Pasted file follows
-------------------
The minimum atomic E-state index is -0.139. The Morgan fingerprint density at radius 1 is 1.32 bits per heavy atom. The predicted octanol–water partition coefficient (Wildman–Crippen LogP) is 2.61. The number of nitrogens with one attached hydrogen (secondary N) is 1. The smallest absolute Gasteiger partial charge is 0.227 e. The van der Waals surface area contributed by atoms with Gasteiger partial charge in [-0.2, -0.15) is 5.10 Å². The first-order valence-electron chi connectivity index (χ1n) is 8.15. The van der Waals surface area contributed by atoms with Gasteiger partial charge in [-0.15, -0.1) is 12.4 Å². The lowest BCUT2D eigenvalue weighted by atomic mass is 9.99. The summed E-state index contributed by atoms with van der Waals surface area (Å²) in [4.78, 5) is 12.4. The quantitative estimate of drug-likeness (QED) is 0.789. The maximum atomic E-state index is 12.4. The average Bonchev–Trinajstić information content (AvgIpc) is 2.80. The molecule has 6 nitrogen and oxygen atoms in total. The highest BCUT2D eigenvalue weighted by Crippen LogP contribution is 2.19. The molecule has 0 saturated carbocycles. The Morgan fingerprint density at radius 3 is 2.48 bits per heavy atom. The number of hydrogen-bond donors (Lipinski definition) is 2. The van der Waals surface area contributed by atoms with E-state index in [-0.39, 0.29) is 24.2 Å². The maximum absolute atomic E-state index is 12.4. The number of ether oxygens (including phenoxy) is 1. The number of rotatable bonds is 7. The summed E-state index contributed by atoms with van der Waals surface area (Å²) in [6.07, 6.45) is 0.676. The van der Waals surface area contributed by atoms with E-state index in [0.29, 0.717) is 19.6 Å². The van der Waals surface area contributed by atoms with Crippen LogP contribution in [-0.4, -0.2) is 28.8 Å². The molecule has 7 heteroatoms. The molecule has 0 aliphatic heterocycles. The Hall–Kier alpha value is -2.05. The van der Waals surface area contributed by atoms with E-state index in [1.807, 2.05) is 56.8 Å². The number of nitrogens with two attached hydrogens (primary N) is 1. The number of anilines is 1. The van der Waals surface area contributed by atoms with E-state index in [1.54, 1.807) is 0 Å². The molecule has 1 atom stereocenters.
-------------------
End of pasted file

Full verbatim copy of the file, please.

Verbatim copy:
The minimum atomic E-state index is -0.139. The Morgan fingerprint density at radius 1 is 1.32 bits per heavy atom. The predicted octanol–water partition coefficient (Wildman–Crippen LogP) is 2.61. The number of nitrogens with one attached hydrogen (secondary N) is 1. The smallest absolute Gasteiger partial charge is 0.227 e. The van der Waals surface area contributed by atoms with Gasteiger partial charge in [-0.2, -0.15) is 5.10 Å². The first-order valence-electron chi connectivity index (χ1n) is 8.15. The van der Waals surface area contributed by atoms with Gasteiger partial charge in [-0.15, -0.1) is 12.4 Å². The lowest BCUT2D eigenvalue weighted by atomic mass is 9.99. The summed E-state index contributed by atoms with van der Waals surface area (Å²) in [4.78, 5) is 12.4. The quantitative estimate of drug-likeness (QED) is 0.789. The maximum atomic E-state index is 12.4. The average Bonchev–Trinajstić information content (AvgIpc) is 2.80. The molecule has 6 nitrogen and oxygen atoms in total. The highest BCUT2D eigenvalue weighted by Crippen LogP contribution is 2.19. The molecule has 0 saturated carbocycles. The Morgan fingerprint density at radius 3 is 2.48 bits per heavy atom. The number of hydrogen-bond donors (Lipinski definition) is 2. The van der Waals surface area contributed by atoms with E-state index in [-0.39, 0.29) is 24.2 Å². The maximum absolute atomic E-state index is 12.4. The number of ether oxygens (including phenoxy) is 1. The number of rotatable bonds is 7. The summed E-state index contributed by atoms with van der Waals surface area (Å²) in [6.07, 6.45) is 0.676. The van der Waals surface area contributed by atoms with E-state index in [0.29, 0.717) is 19.6 Å². The van der Waals surface area contributed by atoms with Crippen LogP contribution in [-0.4, -0.2) is 28.8 Å². The molecule has 7 heteroatoms. The molecule has 0 aliphatic heterocycles. The Hall–Kier alpha value is -2.05. The van der Waals surface area contributed by atoms with E-state index in [1.807, 2.05) is 56.8 Å². The number of nitrogens with two attached hydrogens (primary N) is 1. The number of anilines is 1. The van der Waals surface area contributed by atoms with E-state index in [1.54, 1.807) is 0 Å². The molecule has 1 atom stereocenters.